"Split Decision" is set in a closet with coat hangers; you're given a word and must decide which of two definitions is correct by twisting the Wiimote left or right, which moves hangers holding each definition into view. "Word Cereal" is just what it sounds like, giving you a bowl of milk with letters floating in it and the definition of a word that you'll need to spell out as you use the Wiimote to pick up letters and place them on the edge. Letters will slowly sink, but you can always swirl the milk to get them back. "Safecracker" pits you against the Wii as you dial the correct letters to spell out the word matching the definition onscreen.
"Block Letters" is kind of like Scrabble and Tetris mashed together. You're given a list of words that you need to spell out from the pile of letters that stacks as new letters drop down from the top. If too many letters pile up, the exercise is over. To keep that from happening, you can spell out words to destroy the letters that form them, and if it gets a little too crowded, you can use a small number of bombs to blow up unwanted letters. You can also drop in more letters if you're hurting for that last "Y," and your stock of letter busters replenishes over time.
There are also recreational games that you can play for fun, such as a competition mode acting as My Word Coach's version of a spelling bee, which asks the player to spell out the spoken word by spraying the letters on the screen, or Cube Survival, which is like "Block Letters" spread over several rounds to see how far you can go. Multiplayer is also part of the package, allowing you to challenge anywhere from two to four players across the exercises you've unlocked. There's no online functionality, though, so you have to keep the party at your house for the time being.
While the title gives you a large collection of words to play with, it can sometimes feel as if it throws you a curveball. Words that you've missed in one puzzle might show up again in another one to help reinforce it for you, but many times, you'll find yourself spelling out words that you take for granted, only to come up against something that you might never hear anyone say except in specific situations. After spelling out a word like "multitasking," you might run into "kroner" in the same game. Since kroner are the monetary units in Denmark and Norway, I'm not exactly sure how relevant the word would be, unless I happen to be visiting those countries.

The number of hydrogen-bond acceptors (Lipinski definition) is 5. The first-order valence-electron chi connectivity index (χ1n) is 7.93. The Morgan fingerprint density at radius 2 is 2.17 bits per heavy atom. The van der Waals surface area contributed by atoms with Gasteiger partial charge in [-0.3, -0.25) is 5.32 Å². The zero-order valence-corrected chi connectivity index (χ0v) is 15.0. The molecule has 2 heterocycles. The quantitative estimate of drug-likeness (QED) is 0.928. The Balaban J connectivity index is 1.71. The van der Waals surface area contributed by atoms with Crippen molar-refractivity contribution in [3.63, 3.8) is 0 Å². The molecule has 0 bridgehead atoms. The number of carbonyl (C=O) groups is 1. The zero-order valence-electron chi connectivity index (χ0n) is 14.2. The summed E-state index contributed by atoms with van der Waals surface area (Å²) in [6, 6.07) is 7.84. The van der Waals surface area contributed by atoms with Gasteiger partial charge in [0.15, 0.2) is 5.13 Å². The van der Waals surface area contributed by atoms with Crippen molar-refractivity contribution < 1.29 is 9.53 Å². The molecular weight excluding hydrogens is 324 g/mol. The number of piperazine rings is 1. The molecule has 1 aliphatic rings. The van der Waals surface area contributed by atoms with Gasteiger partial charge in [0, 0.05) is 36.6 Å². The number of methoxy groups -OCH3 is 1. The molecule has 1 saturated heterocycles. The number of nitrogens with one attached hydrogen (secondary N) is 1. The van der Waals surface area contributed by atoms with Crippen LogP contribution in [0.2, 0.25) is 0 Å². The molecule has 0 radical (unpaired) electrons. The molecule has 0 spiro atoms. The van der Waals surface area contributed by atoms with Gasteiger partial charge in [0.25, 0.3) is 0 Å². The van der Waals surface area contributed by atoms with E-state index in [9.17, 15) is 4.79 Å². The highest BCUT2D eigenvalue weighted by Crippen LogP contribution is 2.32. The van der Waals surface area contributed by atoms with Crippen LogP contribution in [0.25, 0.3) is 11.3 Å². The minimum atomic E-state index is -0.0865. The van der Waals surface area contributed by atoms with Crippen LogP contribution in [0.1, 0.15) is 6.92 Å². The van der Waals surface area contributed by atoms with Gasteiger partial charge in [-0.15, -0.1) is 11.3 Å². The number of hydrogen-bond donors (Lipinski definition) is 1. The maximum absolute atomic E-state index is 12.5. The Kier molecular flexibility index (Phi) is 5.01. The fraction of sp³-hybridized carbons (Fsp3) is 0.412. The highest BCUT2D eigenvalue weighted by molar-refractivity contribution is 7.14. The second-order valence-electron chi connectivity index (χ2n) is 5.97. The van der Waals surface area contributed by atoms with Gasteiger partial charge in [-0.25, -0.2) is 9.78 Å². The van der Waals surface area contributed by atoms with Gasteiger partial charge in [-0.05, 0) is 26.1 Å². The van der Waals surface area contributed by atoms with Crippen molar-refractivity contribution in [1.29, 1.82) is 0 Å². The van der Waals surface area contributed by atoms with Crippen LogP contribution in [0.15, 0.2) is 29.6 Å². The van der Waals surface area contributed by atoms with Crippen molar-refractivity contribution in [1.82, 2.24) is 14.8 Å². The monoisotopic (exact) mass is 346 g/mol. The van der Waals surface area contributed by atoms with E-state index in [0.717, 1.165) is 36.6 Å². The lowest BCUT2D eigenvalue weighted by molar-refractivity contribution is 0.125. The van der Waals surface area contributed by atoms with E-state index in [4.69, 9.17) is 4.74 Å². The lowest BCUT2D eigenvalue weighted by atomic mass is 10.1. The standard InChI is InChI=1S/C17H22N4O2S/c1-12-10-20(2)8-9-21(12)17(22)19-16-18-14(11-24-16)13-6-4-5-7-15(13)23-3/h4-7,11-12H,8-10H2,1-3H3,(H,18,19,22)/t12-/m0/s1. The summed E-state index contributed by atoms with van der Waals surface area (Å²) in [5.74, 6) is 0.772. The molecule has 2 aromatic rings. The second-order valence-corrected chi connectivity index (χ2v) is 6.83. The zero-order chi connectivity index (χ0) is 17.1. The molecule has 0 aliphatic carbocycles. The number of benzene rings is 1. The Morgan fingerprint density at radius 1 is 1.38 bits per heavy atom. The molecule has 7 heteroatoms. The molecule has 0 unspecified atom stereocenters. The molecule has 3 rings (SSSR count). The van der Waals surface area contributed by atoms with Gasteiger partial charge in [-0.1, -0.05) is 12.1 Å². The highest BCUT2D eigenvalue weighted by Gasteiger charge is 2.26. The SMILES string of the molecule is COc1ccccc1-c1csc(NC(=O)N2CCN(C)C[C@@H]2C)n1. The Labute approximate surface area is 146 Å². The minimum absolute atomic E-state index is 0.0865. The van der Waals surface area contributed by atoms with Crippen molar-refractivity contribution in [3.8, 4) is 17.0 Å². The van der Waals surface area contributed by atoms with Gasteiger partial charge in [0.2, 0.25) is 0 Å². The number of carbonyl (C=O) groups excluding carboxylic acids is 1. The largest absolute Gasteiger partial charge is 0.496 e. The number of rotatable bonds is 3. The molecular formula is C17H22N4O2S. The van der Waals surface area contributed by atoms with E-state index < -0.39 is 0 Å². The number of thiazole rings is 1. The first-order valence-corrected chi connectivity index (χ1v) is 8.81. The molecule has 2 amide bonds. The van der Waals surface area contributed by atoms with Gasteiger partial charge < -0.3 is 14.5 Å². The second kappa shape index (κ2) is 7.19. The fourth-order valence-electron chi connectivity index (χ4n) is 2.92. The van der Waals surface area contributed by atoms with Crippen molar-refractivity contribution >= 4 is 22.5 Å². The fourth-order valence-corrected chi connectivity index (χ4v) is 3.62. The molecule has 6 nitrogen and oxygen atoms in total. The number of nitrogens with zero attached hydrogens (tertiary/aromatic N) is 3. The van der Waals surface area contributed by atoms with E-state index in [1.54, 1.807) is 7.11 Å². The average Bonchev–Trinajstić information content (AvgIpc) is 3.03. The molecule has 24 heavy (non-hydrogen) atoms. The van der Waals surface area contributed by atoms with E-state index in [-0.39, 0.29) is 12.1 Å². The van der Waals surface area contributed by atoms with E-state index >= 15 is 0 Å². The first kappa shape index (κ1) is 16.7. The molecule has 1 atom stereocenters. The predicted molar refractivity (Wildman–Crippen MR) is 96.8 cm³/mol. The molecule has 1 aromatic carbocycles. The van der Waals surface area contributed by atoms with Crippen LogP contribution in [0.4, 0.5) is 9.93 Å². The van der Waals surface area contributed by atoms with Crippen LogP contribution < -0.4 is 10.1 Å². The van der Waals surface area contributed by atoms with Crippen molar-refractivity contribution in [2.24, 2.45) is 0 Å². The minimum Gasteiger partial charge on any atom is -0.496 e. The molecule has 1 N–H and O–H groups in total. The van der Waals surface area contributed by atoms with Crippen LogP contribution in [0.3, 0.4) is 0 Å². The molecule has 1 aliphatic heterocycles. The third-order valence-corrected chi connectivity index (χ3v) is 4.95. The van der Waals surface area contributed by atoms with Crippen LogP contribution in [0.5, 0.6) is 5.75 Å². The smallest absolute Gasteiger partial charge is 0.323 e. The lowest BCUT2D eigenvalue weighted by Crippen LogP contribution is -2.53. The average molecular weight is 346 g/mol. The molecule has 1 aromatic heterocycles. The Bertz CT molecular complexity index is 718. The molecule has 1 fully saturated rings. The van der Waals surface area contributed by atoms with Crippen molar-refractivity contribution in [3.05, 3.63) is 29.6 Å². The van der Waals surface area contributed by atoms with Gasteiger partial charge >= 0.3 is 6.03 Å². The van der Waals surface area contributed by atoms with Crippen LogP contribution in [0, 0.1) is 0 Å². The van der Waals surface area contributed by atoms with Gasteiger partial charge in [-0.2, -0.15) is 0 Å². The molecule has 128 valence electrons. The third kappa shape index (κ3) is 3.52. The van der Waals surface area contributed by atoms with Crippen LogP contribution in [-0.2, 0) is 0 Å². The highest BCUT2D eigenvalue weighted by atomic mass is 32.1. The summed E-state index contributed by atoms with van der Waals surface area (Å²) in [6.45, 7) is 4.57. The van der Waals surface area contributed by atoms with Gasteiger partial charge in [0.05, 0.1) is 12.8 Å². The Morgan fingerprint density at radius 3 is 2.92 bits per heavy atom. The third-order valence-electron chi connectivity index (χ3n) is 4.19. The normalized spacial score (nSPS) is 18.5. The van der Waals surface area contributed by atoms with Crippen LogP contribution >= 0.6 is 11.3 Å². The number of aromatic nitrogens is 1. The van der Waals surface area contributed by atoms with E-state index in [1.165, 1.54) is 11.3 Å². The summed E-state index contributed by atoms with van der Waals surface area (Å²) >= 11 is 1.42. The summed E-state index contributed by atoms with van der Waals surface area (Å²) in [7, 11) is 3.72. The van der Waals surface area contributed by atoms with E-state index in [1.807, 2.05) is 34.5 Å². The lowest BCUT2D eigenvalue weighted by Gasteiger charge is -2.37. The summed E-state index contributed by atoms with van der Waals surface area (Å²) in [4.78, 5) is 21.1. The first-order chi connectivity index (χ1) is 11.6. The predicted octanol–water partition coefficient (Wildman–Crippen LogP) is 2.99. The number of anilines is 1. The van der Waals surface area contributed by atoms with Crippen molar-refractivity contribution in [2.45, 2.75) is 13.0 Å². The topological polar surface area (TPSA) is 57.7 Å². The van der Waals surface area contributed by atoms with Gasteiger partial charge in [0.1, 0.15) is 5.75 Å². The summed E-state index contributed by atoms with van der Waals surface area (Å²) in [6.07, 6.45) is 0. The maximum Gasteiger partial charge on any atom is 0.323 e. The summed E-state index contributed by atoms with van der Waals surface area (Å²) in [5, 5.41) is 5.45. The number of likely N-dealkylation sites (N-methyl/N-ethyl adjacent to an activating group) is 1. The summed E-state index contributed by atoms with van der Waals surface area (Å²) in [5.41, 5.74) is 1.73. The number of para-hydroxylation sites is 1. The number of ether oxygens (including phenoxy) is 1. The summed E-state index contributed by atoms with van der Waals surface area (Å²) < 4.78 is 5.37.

My Word Coach is not without some other faults that can make it a little difficult to justify paying full price for what is essentially a DS title. For one thing, it locks up quite a bit of content to purposely make the core experience feel crippled. Using the Nintendo DS with the "Missing Letter" puzzle game from the outset would have been better than forcing players to unlock this feature as a "reward." The same goes for the competition mode, which would have been a great option to have at the beginning. It would've also been nice to have a larger selection of coaches to choose from or hear from them more often, and some of what they say can also get a little repetitive. In one session, I heard the same saying about Mark Twain about three times.
Many of the exercises can start to feel stale over time, considering how few of them there are, but additional difficulty levels can make things a bit more interesting — unless you haven't unlocked them yet. They're fun in small doses, which is probably the reason the title asks you to stop after you've met your EP quota for the day, but it still doesn't hide the fact that there are only so many challenges here. The party options make it more fun as a game that you might want to share with your friends and family, and it would've been nice to see an option tailored for younger vocabularies. If you know someone training for a spelling bee, the huge vocabulary and the activities here might be a welcome supplement to the diet of words, but I wouldn't recommend throwing a grade schooler into this one alone.
Altogether, My Word Coach is an entertaining collection of puzzles that can start out as a fun, charming title that makes reading through a dictionary as fun as it can be. While it includes a large vocabulary of words to draw from, the limited number of challenges and extras can feel a bit light for the AAA pricing, and the game quickly loses much of its staying power. It's genuinely entertaining in small chunks, but there is still a lot to be said for spending time with a good book instead, or by keeping a thesaurus or a copy of the Reader's Digest handy when you have the need to feel egregiously verbose.